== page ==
Social Norms and Gender-Typical Occupational Choices
Patrick Lehnert and
No 183, Economics of Education Working Paper Series from University of Zurich, Department of Business Administration (IBW)
The authors analyze the relationship between social gender norms and the occupational choices of adolescents by combining information about regional votes on a constitutional amendment on gender equality with job application data from a large job board for vocational education and training apprenticeships. Results show that adolescent males in regions with stronger traditional social gender norms are significantly more likely to apply for gender-typical occupations. This finding does not hold for adolescent females, suggesting that males align their occupational choices more strongly with social gender norms than females. Additional analyses reveal that the social gender norms in a region are related to the costs that adolescents living in this region are willing to bear for commuting to a firm where they receive apprenticeship training in either a gender-typical or gender-atypical occupation. The results underscore the importance of policies that factor in social gender norms and encourage not only adolescent females, but also adolescent males to make non-traditional occupational choices.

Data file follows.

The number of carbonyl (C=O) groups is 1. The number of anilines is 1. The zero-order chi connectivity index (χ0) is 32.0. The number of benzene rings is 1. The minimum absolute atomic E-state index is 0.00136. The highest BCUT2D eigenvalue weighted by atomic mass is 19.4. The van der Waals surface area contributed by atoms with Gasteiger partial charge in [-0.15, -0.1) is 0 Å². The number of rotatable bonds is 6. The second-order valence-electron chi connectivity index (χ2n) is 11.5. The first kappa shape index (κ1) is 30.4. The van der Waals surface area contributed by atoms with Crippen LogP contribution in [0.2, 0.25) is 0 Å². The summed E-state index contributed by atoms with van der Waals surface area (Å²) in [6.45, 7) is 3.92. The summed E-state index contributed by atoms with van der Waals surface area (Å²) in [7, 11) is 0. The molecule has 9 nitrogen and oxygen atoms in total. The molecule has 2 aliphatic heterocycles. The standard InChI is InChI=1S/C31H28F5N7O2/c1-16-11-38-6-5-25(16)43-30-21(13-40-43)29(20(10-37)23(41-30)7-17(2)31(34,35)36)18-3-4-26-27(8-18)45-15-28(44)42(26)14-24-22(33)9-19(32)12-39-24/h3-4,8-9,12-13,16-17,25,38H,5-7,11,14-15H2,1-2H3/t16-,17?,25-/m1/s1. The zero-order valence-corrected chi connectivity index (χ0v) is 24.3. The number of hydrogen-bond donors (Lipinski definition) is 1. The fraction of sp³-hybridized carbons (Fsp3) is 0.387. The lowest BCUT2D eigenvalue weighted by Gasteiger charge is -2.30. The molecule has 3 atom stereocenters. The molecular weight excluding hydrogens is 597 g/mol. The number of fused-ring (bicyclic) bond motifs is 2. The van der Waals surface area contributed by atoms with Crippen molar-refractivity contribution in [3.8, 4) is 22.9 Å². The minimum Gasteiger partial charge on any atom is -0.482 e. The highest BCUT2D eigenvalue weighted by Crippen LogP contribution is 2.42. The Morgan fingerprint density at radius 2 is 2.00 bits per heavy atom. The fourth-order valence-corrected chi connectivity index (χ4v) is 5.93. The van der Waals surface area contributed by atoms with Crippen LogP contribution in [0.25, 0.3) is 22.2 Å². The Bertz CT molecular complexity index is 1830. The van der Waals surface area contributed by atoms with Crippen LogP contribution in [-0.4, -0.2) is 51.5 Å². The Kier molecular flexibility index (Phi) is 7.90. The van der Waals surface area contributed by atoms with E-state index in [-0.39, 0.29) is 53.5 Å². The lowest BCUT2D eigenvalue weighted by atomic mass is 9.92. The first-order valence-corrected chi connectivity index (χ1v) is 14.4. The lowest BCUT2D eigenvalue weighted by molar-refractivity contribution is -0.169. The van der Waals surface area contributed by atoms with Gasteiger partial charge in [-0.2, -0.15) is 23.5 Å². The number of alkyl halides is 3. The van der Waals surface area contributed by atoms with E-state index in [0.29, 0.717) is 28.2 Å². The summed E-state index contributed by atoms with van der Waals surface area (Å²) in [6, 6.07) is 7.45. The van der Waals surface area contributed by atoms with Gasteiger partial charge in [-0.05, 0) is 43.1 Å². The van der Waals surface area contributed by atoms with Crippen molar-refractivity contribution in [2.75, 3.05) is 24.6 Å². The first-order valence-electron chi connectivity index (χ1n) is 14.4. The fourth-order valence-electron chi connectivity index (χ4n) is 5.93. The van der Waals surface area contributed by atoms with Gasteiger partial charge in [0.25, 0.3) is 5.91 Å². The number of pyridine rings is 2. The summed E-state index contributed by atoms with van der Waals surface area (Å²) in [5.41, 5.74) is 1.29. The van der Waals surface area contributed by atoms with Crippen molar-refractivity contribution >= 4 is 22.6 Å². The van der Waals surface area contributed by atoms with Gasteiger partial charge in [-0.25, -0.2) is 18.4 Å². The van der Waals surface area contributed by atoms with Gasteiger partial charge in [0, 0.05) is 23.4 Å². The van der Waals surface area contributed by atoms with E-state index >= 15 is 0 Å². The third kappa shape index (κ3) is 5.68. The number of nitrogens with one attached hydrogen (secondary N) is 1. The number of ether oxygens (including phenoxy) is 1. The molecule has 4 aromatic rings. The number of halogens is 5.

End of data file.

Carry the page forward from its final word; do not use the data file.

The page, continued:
Keywords: social norms; occupational choice; gender typicality; occupational gender segregation (search for similar items in EconPapers)
JEL-codes: I24 J16 J24 M59 (search for similar items in EconPapers)
Pages: 48 pages
New Economics Papers: this item is included in nep-edu, nep-gen, nep-lab, nep-soc and nep-ure
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Persistent link: https://EconPapers.repec.org/RePEc:iso:educat:0183
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